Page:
Whether you can believe or not, we’re already half way through Fall. It’s time to start dusting off those skis propped up in the corner of your garage!

It’s never too early to plan your holiday (or non-holiday) ski trip. In fact, the sooner the better. For some people, planning a vacation can seem like a daunting task… but it doesn’t have to be! Here’s a quick guide to help.


Stateside Hotel at Jay Peak. PHOTO: Jay Peak Resort

Step 1: Set a budget (and stick to it).

Consider who is going and who is paying. Are you a family of four or is it you and three friends? Lodging and transportation will need to be booked in advance, especially if your trip is during the busy holiday season. Don’t forget to factor in the costs for food, rentals, and other on- and off-mountain activities.


A condo slopeside? A hotel room at base? Someone’s couch? There are endless options for lodging depending on how creative you are and how high (or low) your standards are. Check out popular sites like or; you’ll be surprised at how much you can save by sharing a cabin with others. If you prefer to be in the middle of all the action, slopeside hotels or resort lodging may have deals depending on the dates of your trip.

Pro tip: Check with your credit card companies, AAA, or any other memberships you may have and see if they have specials running for lodging at branded hotels. If you have a Mountain Collective Pass, take advantage of lodging deals that come with the pass.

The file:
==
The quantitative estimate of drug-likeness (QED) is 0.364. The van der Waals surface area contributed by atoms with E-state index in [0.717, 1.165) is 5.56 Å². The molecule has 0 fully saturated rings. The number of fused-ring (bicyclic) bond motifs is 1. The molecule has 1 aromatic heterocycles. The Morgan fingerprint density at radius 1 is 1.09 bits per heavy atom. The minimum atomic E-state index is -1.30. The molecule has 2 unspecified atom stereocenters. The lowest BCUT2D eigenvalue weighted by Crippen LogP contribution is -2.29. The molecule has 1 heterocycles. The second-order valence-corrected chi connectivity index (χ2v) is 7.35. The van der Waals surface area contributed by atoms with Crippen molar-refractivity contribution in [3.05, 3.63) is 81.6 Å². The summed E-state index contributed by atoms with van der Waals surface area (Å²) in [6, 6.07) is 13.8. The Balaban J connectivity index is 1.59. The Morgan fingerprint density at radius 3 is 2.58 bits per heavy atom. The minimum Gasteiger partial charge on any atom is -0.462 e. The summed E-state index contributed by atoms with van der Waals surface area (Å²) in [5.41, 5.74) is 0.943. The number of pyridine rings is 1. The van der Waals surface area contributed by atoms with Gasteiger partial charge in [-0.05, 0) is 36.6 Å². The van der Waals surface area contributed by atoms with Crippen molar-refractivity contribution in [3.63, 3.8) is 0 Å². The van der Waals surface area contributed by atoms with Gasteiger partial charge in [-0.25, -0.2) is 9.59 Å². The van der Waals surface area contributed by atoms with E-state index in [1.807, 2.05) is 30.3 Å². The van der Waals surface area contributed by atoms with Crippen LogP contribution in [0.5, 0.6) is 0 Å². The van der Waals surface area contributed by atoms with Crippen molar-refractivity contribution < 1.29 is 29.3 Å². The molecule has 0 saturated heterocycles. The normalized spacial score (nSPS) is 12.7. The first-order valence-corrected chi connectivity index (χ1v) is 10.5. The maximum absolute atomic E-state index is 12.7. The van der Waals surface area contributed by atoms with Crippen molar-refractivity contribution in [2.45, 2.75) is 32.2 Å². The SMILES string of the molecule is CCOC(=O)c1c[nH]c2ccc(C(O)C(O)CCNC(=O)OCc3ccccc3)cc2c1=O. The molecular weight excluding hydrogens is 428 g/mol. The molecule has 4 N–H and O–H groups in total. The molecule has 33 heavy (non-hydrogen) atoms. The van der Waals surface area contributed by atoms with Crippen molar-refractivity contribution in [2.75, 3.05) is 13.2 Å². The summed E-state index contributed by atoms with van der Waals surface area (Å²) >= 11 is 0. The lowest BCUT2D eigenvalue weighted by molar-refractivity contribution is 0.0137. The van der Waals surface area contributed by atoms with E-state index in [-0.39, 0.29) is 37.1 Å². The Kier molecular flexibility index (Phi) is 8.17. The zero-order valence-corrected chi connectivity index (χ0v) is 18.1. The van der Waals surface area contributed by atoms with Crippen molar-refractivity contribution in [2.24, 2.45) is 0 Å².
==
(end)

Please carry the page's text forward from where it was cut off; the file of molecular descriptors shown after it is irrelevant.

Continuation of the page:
A flight can set you back anywhere from $100 to $900 round trip depending on where you plan to fly to and where you are flying from. Places like Jackson Hole and Aspen are a little less accessible than Salt Lake City and Denver. If you’re on a tight budget but still want that destination trip, consider an airport farther away and renting a car.

Pro tip: Flying with your gear? Certain airlines like Alaska Airlines will let you have a free checked ski bag if you’re going to a popular destination like Salt Lake City. Do the research!

PHOTO: Nicola Albertini on Flickr

PHOTO: Nicola Albertini on Flickr


I typically assume $10 per meal per day for one person. You may be able to do it for less if you love Cup O’ Noodles and sandwiches or you may do it for more if you like steak and shrimp. Consider your needs, but keep in mind the more food you make on your own to take to the mountain, the cheaper it will be.